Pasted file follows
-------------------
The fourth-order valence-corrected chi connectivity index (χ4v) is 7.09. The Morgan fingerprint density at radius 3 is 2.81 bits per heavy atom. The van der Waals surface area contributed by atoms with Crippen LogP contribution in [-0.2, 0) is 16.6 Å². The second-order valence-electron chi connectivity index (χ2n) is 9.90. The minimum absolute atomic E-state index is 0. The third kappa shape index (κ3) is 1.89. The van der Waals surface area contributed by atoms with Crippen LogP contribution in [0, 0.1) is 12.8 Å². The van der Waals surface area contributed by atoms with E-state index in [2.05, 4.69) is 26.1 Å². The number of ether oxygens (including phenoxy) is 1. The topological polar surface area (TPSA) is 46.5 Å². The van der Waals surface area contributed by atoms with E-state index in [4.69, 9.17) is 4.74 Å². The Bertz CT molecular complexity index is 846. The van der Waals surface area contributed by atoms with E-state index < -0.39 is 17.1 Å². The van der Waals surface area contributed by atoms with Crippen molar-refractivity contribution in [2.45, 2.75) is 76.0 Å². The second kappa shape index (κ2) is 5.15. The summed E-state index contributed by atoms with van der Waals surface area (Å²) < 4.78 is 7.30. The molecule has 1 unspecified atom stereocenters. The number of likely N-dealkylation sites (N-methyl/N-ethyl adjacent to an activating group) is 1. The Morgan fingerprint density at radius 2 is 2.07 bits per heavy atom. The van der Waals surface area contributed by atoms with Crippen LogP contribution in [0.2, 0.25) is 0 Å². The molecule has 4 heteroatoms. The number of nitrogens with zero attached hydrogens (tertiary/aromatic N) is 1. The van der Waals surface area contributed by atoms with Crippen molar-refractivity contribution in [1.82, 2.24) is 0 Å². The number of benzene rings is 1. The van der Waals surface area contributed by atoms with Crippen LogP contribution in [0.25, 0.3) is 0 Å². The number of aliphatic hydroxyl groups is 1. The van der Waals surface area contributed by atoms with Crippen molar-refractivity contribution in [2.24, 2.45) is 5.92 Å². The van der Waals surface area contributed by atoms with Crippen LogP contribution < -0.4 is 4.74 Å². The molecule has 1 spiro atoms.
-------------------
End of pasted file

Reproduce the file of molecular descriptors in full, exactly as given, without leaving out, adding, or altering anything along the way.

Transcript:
The fourth-order valence-corrected chi connectivity index (χ4v) is 7.09. The Morgan fingerprint density at radius 3 is 2.81 bits per heavy atom. The van der Waals surface area contributed by atoms with Crippen LogP contribution in [-0.2, 0) is 16.6 Å². The second-order valence-electron chi connectivity index (χ2n) is 9.90. The minimum absolute atomic E-state index is 0. The third kappa shape index (κ3) is 1.89. The van der Waals surface area contributed by atoms with Crippen LogP contribution in [0, 0.1) is 12.8 Å². The van der Waals surface area contributed by atoms with E-state index in [2.05, 4.69) is 26.1 Å². The number of ether oxygens (including phenoxy) is 1. The topological polar surface area (TPSA) is 46.5 Å². The van der Waals surface area contributed by atoms with E-state index in [4.69, 9.17) is 4.74 Å². The Bertz CT molecular complexity index is 846. The van der Waals surface area contributed by atoms with E-state index < -0.39 is 17.1 Å². The van der Waals surface area contributed by atoms with Crippen molar-refractivity contribution in [2.45, 2.75) is 76.0 Å². The second kappa shape index (κ2) is 5.15. The summed E-state index contributed by atoms with van der Waals surface area (Å²) < 4.78 is 7.30. The molecule has 1 unspecified atom stereocenters. The number of likely N-dealkylation sites (N-methyl/N-ethyl adjacent to an activating group) is 1. The Morgan fingerprint density at radius 2 is 2.07 bits per heavy atom. The van der Waals surface area contributed by atoms with Crippen LogP contribution in [0.2, 0.25) is 0 Å². The molecule has 4 heteroatoms. The number of nitrogens with zero attached hydrogens (tertiary/aromatic N) is 1. The van der Waals surface area contributed by atoms with Crippen molar-refractivity contribution in [1.82, 2.24) is 0 Å². The number of benzene rings is 1. The van der Waals surface area contributed by atoms with Crippen LogP contribution in [0.25, 0.3) is 0 Å². The number of aliphatic hydroxyl groups is 1. The van der Waals surface area contributed by atoms with Crippen molar-refractivity contribution in [2.24, 2.45) is 5.92 Å². The van der Waals surface area contributed by atoms with Crippen LogP contribution < -0.4 is 4.74 Å². The molecule has 1 spiro atoms.